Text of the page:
“In investing, what is comfortable is rarely profitable.”
- Rob Arnott.
First, here’s what doesn’t work. Trying to decode the big macro thesis doesn’t work, at least not for us. Stanley Druckenmiller may be able to, but as football supporters could doubtless tell us, there’s only one Stanley Druckenmiller. Expecting either the financial media in general, or higher profile investment gurus in particular, to help us doesn’t work either. Note, for example, the Gell-Mann Amnesia effect to which Ben Hunt alludes in his recent commentary:
Briefly stated, the Gell-Mann Amnesia effect is as follows. You open the newspaper to an article on some subject you know well. In Murray’s case, physics. In mine, show business. You read the article and see the journalist has absolutely no understanding of either the facts or the issues. Often, the article is so wrong it actually presents the story backward—reversing cause and effect. I call these the “wet streets cause rain” stories. Paper’s full of them.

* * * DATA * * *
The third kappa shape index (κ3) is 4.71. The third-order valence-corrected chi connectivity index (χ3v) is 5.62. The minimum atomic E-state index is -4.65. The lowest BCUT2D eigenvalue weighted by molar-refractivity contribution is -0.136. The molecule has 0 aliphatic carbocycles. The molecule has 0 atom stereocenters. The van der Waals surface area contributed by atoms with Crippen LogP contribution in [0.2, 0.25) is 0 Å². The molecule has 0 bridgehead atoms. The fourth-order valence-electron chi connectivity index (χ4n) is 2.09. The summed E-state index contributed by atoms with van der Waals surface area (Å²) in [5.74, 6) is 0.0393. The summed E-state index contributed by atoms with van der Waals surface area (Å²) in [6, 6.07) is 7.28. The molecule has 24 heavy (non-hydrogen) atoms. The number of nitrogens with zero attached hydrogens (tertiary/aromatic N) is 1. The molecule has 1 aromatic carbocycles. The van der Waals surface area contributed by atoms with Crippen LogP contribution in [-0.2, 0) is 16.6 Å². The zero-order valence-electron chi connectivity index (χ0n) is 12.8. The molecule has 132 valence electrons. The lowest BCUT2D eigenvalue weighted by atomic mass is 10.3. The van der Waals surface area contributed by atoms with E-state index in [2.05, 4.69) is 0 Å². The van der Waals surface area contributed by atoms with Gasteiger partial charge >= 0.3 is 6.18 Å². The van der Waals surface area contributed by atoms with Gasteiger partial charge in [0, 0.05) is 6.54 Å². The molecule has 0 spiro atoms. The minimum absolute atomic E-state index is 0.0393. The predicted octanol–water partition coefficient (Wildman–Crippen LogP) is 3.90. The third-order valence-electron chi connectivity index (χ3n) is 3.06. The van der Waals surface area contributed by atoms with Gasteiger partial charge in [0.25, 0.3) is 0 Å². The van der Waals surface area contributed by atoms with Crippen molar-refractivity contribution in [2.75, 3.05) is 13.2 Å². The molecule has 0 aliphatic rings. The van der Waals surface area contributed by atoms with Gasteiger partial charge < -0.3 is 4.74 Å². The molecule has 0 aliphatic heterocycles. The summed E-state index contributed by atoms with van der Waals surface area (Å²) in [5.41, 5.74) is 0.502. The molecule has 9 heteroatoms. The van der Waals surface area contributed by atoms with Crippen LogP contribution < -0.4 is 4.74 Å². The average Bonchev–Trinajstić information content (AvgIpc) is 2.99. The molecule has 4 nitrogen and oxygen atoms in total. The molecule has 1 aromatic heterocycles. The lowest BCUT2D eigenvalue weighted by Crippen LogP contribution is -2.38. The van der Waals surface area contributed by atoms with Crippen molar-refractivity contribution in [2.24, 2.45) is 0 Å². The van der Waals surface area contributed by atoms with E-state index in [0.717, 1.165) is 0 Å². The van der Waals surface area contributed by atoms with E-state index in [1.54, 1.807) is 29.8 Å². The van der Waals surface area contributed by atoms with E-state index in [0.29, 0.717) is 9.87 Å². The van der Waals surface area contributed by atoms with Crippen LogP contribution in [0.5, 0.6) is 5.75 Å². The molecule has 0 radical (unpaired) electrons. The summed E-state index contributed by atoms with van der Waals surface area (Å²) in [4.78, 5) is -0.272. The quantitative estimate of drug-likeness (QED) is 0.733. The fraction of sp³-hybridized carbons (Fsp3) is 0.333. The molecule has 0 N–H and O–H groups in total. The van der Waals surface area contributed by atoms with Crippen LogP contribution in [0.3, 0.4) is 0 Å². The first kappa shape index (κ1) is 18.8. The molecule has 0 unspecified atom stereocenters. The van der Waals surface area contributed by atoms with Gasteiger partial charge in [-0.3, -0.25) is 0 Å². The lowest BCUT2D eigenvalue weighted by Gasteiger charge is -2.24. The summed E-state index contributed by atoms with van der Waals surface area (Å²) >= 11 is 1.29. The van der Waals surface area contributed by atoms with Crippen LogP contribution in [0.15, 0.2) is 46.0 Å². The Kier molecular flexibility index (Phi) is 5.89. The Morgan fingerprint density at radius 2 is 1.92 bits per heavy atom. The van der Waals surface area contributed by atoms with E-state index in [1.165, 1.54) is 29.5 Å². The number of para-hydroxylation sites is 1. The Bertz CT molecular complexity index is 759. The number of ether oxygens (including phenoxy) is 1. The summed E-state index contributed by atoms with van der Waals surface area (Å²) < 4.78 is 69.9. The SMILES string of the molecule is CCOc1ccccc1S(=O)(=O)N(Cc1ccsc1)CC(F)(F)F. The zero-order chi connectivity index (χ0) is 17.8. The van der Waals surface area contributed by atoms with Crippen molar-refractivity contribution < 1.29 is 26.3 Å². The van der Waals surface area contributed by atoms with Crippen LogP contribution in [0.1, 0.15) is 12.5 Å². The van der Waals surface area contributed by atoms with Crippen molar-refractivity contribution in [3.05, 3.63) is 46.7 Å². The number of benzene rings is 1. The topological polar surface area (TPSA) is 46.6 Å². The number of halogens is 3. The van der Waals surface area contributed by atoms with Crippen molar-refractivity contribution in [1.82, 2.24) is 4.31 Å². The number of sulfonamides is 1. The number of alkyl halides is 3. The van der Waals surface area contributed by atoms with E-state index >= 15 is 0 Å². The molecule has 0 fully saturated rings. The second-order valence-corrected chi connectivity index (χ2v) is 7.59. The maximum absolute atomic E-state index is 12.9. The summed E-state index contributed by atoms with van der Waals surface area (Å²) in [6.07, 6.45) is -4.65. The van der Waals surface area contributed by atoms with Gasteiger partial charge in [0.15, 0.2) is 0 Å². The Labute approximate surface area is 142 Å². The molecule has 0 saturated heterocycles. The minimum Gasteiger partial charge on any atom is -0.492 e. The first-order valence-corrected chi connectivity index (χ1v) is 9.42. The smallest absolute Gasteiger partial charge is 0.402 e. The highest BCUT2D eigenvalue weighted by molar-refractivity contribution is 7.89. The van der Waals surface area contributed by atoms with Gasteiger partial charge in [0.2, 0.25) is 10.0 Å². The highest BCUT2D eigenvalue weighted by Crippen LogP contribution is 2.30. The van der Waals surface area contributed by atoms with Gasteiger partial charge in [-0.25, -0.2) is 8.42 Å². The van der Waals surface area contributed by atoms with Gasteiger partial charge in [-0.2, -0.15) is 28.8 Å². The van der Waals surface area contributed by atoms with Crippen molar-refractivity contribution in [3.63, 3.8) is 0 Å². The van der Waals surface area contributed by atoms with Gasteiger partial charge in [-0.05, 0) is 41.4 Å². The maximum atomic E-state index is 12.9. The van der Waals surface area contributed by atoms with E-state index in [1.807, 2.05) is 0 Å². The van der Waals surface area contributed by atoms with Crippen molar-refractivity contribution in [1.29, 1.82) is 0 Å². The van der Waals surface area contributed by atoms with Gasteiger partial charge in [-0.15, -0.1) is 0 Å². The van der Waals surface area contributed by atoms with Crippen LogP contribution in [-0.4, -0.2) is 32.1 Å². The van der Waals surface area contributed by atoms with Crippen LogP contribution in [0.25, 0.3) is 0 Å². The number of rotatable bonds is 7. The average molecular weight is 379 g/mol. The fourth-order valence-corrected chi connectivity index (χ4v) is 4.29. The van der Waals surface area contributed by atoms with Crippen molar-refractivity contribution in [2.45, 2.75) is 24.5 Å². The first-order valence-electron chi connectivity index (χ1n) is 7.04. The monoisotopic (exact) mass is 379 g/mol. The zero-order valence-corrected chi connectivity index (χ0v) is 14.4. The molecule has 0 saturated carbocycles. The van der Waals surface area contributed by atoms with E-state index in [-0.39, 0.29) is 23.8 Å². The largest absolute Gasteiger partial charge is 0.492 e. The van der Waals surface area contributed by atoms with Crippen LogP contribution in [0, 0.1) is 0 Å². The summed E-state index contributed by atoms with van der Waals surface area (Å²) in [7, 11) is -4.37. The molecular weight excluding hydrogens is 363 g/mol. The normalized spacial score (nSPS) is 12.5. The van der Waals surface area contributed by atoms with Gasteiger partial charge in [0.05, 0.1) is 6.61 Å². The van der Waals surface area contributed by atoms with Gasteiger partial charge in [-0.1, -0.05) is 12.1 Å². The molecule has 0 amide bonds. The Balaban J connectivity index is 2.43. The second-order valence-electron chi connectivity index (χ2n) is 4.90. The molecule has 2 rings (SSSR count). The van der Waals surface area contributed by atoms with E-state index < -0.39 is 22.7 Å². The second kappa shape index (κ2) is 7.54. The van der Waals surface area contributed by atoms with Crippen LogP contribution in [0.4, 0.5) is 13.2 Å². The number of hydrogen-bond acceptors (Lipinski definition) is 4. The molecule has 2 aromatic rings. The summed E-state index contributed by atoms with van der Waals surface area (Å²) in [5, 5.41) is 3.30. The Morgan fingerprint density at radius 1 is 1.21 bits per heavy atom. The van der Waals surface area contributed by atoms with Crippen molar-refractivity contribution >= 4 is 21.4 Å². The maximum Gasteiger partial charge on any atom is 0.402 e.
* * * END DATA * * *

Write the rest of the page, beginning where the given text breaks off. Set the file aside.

In any case, you read with exasperation or amusement the multiple errors in a story, and then turn the page to national or international affairs, and read as if the rest of the newspaper was somehow more accurate about Palestine than the baloney you just read. You turn the page, and forget what you know.
(The original quote is by Michael Crichton.)
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